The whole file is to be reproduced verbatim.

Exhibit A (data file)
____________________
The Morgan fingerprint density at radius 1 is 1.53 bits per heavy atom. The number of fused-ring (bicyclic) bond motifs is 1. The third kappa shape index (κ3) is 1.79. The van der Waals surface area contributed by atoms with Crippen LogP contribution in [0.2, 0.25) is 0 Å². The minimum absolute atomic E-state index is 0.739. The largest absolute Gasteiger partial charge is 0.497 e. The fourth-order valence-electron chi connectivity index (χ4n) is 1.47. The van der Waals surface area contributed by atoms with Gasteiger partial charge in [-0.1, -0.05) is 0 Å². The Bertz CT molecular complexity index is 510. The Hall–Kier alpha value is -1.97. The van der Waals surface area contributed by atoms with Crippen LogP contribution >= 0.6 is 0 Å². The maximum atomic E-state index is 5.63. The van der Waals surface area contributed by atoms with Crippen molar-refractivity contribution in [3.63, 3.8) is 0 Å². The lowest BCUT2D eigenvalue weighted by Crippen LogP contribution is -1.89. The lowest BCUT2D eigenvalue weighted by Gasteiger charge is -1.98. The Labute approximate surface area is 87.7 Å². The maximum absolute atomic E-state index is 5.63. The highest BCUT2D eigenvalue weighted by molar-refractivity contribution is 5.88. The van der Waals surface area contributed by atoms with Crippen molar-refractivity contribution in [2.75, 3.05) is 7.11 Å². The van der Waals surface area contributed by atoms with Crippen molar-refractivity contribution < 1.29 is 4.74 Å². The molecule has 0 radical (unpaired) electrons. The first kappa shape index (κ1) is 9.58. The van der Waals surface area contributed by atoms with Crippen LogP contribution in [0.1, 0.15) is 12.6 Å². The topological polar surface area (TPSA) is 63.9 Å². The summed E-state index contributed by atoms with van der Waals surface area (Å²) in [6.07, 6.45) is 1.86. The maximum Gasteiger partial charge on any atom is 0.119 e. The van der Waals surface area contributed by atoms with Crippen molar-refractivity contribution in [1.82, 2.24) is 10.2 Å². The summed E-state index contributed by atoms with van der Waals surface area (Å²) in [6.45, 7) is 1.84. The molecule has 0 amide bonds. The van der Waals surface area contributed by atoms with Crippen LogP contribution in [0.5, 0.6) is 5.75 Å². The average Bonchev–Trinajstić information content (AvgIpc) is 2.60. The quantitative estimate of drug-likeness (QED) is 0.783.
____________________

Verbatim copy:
The Morgan fingerprint density at radius 1 is 1.53 bits per heavy atom. The number of fused-ring (bicyclic) bond motifs is 1. The third kappa shape index (κ3) is 1.79. The van der Waals surface area contributed by atoms with Crippen LogP contribution in [0.2, 0.25) is 0 Å². The minimum absolute atomic E-state index is 0.739. The largest absolute Gasteiger partial charge is 0.497 e. The fourth-order valence-electron chi connectivity index (χ4n) is 1.47. The van der Waals surface area contributed by atoms with Gasteiger partial charge in [-0.1, -0.05) is 0 Å². The Bertz CT molecular complexity index is 510. The Hall–Kier alpha value is -1.97. The van der Waals surface area contributed by atoms with Crippen LogP contribution >= 0.6 is 0 Å². The maximum atomic E-state index is 5.63. The van der Waals surface area contributed by atoms with Crippen molar-refractivity contribution in [3.63, 3.8) is 0 Å². The lowest BCUT2D eigenvalue weighted by Crippen LogP contribution is -1.89. The lowest BCUT2D eigenvalue weighted by Gasteiger charge is -1.98. The Labute approximate surface area is 87.7 Å². The maximum absolute atomic E-state index is 5.63. The highest BCUT2D eigenvalue weighted by molar-refractivity contribution is 5.88. The van der Waals surface area contributed by atoms with Crippen molar-refractivity contribution in [2.75, 3.05) is 7.11 Å². The van der Waals surface area contributed by atoms with Crippen molar-refractivity contribution < 1.29 is 4.74 Å². The molecule has 0 radical (unpaired) electrons. The first kappa shape index (κ1) is 9.58. The van der Waals surface area contributed by atoms with Crippen LogP contribution in [0.1, 0.15) is 12.6 Å². The topological polar surface area (TPSA) is 63.9 Å². The summed E-state index contributed by atoms with van der Waals surface area (Å²) in [6.07, 6.45) is 1.86. The maximum Gasteiger partial charge on any atom is 0.119 e. The van der Waals surface area contributed by atoms with Crippen molar-refractivity contribution in [1.82, 2.24) is 10.2 Å². The summed E-state index contributed by atoms with van der Waals surface area (Å²) in [6.45, 7) is 1.84. The molecule has 0 amide bonds. The van der Waals surface area contributed by atoms with Crippen LogP contribution in [0.5, 0.6) is 5.75 Å². The average Bonchev–Trinajstić information content (AvgIpc) is 2.60. The quantitative estimate of drug-likeness (QED) is 0.783.